A food culture of continuous feasting on sugared-up, modified, packaged food is the antithesis of a well exercised gut. Unsurprisingly cancer and metabolic disorder follow this modern alimentary abuse. A proliferation of prosperous cancer surgeons is a symptom not a cure.
    In this paradigm too much beef is the least of our worries. Unadulterated fresh beef sits comfortably in an enlightened food culture.
    To EXERCISE the gut try fasting (from sugar & carb) then feasting on beef.

  2. Mark Davie, 25/07/2023

    Thank you, Greg, some great points. We had nutritionist Dr Anneline Padayachee present at our ABSF launch in June. She touched on the research missing the link between declining vegetable consumption and increasing bowel cancer. Proposing that the old meat and 3 vegetables may have been closer to a balanced diet.

  3. Garrey Sellars, 25/07/2023

    Is this a symptom of after treatment of preservatives added The decline in consumption I would attribute to the price gouging in retail (not the producer) thus costing more for consumers therefore spending less.
    Does this include meat consumed from fast food outlets?

  4. Bill Cameron, 25/07/2023

    Through 6 years of looking at dietary issues,including red meat,the association between it and colon cancer seems pretty weak. The nutritiant density is so high, to reduce its consumption would be against good nutritional practice. Ultra processed foods touted by others has alot to answer for.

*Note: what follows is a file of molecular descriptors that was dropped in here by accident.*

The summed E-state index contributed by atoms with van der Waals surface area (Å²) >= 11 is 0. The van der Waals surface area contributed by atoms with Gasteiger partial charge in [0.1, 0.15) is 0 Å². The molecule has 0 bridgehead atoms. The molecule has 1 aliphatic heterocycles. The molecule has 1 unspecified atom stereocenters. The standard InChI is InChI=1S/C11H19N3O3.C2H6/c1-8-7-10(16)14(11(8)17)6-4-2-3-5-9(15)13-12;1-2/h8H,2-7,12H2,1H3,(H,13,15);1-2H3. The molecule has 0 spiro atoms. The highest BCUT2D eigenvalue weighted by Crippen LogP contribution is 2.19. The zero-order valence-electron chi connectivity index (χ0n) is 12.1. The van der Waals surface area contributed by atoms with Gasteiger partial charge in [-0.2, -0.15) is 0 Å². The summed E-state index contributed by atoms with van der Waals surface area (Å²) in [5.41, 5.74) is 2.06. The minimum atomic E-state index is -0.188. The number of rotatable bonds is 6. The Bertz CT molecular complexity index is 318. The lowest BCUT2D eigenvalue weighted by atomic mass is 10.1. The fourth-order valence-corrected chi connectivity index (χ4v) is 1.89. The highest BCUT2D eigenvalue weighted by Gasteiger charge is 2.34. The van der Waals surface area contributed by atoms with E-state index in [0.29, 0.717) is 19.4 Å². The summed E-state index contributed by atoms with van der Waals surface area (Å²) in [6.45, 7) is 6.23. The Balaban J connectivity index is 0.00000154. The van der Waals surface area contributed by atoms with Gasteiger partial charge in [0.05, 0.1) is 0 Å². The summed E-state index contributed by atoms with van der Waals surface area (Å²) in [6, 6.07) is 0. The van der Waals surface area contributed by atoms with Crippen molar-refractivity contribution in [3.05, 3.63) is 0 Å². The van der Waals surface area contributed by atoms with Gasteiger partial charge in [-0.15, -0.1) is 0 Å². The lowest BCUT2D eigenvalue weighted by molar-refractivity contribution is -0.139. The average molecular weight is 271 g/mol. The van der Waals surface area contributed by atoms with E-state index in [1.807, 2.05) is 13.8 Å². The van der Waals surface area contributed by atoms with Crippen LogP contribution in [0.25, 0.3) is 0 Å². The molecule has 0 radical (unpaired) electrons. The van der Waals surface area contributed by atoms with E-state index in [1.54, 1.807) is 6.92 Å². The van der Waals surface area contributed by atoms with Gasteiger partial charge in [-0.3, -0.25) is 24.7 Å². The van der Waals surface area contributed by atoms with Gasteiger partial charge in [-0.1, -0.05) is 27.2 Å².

Lastly,we ate a diet rich in red meat since modern humans emerged,our body is tuned to its ingestion and the incidence of bowel cancer was low till the middle of the last century.

  5. Andrew Wrigley, 25/07/2023

    Thanks for the opinion piece Greg.
    My father told me once that he was going to write a dietary book, unfortunately it wasn’t going to be marketable because it was only one sentence long
    “ Eat a modest amount of a wide variety of unprocessed food “
    Often for me the sugar, salt, fat and convenience of processed foods are just too tempting the only thing that saves me is good quality beef.

  6. mick alexander, 24/07/2023

    Good article – but no outcomes or aha’s even. if beef consumption is falling and rates of cancer are rising then it would not be fresh meat but maybe processed nitrate loaded products or maybe chicken as this is the easy takeaway meal of todays youth – agree it is more likely to be linked to lifestyle choices including alchohol and vaping etc.

  7. Ian McCamley, 24/07/2023

    Your last sentence nails it Greg. Maybe also include a look at the relationship between Chicken consumption and bowel cancer.

  8. Greg, 24/07/2023

    Good, thought provoking article Greg, but you forgot to mention DIETARY FIBRE INTAKE in your last paragraph.

  9. Matthew Della Gola, 24/07/2023

    Really good point Mr Campbell makes. Always a concern when health trends like this spike. Probably the second most alarming statistic in that piece is the huge fall in consumption of beef. The fact that a staple is used like many other staples as a political football to justify cost of living pressure is seriously offensive to anyone with a modest amount of intellect. I think statistics like this underline the farce that is mla. A couple of catchy ads and a shiny pamphlet a couple of times a year is clearly not educating our consumer about the long term benefits of having beef in their diets. Cheers Matthew Della Gola